“Please, Frank. I can make it. I’m strong enough today. I might not be tomorrow. Let’s do this.”
He sighed. She was going to wear herself out fretting it he didn’t let her have her way. He looked at her slender, almost emaciated form. He couldn’t imagine there was any strength left in her, but her spirit was strong. It always had been.
“Bring your guitar, sweetheart.”
They stopped three times on the way up. Each time she asked him to sing a song while they waited – while she gathered strength to continue. He pictured her, as she had been only a year before, eagerly jumping across the small mountain rivulet that flowed across the path, rushing the steep part so that she didn’t slide down. Today, he had to pull her up. She panted with exertion. It took nearly three hours instead of the forty-seven minute record they’d set for speed one year.
He’d asked the camp director to send someone ahead of them and set up camp. When they reached the clearing, Annie lay down and was instantly asleep. He promised to wake her in time for the sunset.
He breathed in the crisp air of early October tinged with the smell of dried leaves. Low clouds rolled across a deep cobalt sky. It would be a spectacular sunset.
They’d first started coming here as teens. Every year, the closing night of camp was held around a campfire. All that had taken place that week culminated in an hour of singing and a time of promises: promises to live one more year for their Lord. They were standing just there, near the large flat rock, when he’d asked Annie to marry him. He’d promised to love her forever. Now their forever was drawing to a close, and he couldn’t imagine living without her. In his heart a battle raged with God these days. He didn’t want to let her go. If he fought heard enough, prayed desperately enough, maybe he would be able to hold on to her.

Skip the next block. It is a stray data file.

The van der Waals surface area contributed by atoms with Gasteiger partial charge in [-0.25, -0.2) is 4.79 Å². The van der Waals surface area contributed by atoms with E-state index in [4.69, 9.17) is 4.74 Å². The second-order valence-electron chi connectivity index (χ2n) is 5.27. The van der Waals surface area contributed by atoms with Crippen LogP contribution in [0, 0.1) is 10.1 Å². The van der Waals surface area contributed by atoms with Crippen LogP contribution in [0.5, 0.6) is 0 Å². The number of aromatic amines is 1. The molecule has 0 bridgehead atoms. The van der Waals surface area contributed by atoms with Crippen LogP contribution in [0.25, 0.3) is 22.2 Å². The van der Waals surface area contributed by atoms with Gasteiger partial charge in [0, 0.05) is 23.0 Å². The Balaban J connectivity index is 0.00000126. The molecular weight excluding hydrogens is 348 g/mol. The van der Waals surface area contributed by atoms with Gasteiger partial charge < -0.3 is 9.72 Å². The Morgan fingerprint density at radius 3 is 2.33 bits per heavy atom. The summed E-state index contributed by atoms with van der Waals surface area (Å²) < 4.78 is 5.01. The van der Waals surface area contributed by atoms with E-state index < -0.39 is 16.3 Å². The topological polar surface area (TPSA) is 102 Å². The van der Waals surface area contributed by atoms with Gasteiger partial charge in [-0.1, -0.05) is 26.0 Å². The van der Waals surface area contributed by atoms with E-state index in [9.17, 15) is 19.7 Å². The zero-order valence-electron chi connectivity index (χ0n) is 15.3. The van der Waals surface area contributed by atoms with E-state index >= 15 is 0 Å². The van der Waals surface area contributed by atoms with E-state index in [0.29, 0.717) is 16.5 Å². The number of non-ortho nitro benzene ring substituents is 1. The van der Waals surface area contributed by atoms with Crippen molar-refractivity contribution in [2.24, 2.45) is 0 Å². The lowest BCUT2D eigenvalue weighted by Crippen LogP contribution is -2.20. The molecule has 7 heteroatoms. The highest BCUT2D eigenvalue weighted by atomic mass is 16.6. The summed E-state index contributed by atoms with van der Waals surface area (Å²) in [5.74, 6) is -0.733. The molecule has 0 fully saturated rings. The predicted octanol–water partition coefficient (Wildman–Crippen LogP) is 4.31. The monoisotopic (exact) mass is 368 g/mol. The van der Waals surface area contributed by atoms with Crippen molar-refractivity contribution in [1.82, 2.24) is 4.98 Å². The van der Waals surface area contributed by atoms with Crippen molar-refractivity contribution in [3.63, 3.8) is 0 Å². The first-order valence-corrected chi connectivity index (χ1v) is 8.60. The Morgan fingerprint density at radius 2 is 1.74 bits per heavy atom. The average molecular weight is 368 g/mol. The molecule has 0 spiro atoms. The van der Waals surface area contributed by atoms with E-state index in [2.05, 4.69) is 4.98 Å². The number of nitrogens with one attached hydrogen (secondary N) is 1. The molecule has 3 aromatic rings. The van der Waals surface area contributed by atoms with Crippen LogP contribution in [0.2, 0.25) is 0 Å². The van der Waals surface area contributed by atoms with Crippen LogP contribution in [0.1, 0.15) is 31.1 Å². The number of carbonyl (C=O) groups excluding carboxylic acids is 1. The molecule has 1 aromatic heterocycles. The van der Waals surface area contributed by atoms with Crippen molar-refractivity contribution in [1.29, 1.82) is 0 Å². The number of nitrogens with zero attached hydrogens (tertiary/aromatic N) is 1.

The sun hung low in the sky, and a hush descended. He woke Annie so that he could give her the gift of sharing one more sunset in this place of promises.
As they sat together watching the sunset wash the mountain with its farewell colors, Annie quoted a few verses from the Gospel of Luke: “I have eagerly desired to eat this Passover with you before I suffer, for I tell you, I will not eat it until it is fulfilled in the Kingdom of God.”*
“I understand that in a new way, Frank. I’ve had such a strong desire to return here, and to share the memories of this place with you. This is where I first learned about Jesus, where you and I learned to love one another. God has given us such great blessings and fulfilled so many promises. I know my illness has been as hard for you as it’s been for me. But God uses hard things to do good things. I believe that. I don’t know how He’ll make good come of this, but I hope we won’t let Him down. I pray that we’ll trust Him now more than ever.”
A campfire had been laid and he set it ablaze, illuminating their faces. They sang together, Annie’s voice strong and his weak. “Open the eyes of my heart, I want to see You.”
“Soon I’ll be taking part in my last adventure with Him. I’m going to see Him soon, Frank – face to face. I wish I didn’t have to leave you, sweetheart, but I’m so ready to see my Jesus.”
He knew she had suffered these past months and would suffer much more in the weeks to come. In her loving way, Annie had shared the strength of her faith with him again. This trip was more for his sake than for hers.
He would remember their time on the mountain, when Annie sang with strength and longing while the sun set and the darkness fell. More than once, he would pray: “Open the eyes of my heart, Lord. I need to see You in this darkness.” And then, the blaze of all the promises laid down by God would light the darkness again.
*Luke 22:15,16. NRSV
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